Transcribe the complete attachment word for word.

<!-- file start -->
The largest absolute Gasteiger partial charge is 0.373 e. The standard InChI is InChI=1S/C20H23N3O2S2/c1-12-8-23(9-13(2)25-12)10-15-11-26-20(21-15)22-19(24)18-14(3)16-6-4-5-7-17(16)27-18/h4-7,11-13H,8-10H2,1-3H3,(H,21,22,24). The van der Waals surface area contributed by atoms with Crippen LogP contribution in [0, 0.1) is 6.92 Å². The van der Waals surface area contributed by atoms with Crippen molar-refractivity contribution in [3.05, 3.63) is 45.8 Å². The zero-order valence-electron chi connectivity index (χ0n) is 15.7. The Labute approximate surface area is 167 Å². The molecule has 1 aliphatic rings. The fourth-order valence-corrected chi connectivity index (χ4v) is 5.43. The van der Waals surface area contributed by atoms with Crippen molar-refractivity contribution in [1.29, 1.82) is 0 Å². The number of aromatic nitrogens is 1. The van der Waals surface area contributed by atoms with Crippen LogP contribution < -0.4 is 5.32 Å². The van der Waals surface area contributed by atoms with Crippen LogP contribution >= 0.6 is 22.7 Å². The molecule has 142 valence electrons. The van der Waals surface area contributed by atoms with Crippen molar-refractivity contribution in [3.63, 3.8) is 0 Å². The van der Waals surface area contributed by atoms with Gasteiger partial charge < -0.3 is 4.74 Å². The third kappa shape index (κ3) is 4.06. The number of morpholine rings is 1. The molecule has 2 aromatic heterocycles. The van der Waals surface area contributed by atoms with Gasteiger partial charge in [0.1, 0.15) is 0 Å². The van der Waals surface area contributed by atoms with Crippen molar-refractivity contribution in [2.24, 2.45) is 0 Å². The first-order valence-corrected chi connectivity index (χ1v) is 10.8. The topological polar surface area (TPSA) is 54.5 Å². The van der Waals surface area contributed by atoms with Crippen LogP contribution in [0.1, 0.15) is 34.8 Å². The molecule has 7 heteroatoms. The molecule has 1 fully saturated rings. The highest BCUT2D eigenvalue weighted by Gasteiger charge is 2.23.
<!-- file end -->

The largest absolute Gasteiger partial charge is 0.373 e. The standard InChI is InChI=1S/C20H23N3O2S2/c1-12-8-23(9-13(2)25-12)10-15-11-26-20(21-15)22-19(24)18-14(3)16-6-4-5-7-17(16)27-18/h4-7,11-13H,8-10H2,1-3H3,(H,21,22,24). The van der Waals surface area contributed by atoms with Crippen LogP contribution in [0, 0.1) is 6.92 Å². The van der Waals surface area contributed by atoms with Crippen molar-refractivity contribution in [3.05, 3.63) is 45.8 Å². The zero-order valence-electron chi connectivity index (χ0n) is 15.7. The Labute approximate surface area is 167 Å². The molecule has 1 aliphatic rings. The fourth-order valence-corrected chi connectivity index (χ4v) is 5.43. The van der Waals surface area contributed by atoms with Crippen molar-refractivity contribution in [1.29, 1.82) is 0 Å². The number of aromatic nitrogens is 1. The van der Waals surface area contributed by atoms with Crippen LogP contribution < -0.4 is 5.32 Å². The van der Waals surface area contributed by atoms with Crippen LogP contribution >= 0.6 is 22.7 Å². The molecule has 142 valence electrons. The van der Waals surface area contributed by atoms with Crippen molar-refractivity contribution in [3.63, 3.8) is 0 Å². The van der Waals surface area contributed by atoms with Gasteiger partial charge < -0.3 is 4.74 Å². The third kappa shape index (κ3) is 4.06. The number of morpholine rings is 1. The molecule has 2 aromatic heterocycles. The van der Waals surface area contributed by atoms with Gasteiger partial charge in [0.1, 0.15) is 0 Å². The van der Waals surface area contributed by atoms with Crippen molar-refractivity contribution in [2.24, 2.45) is 0 Å². The first-order valence-corrected chi connectivity index (χ1v) is 10.8. The topological polar surface area (TPSA) is 54.5 Å². The van der Waals surface area contributed by atoms with Crippen LogP contribution in [0.1, 0.15) is 34.8 Å². The molecule has 7 heteroatoms. The molecule has 1 fully saturated rings. The highest BCUT2D eigenvalue weighted by Gasteiger charge is 2.23.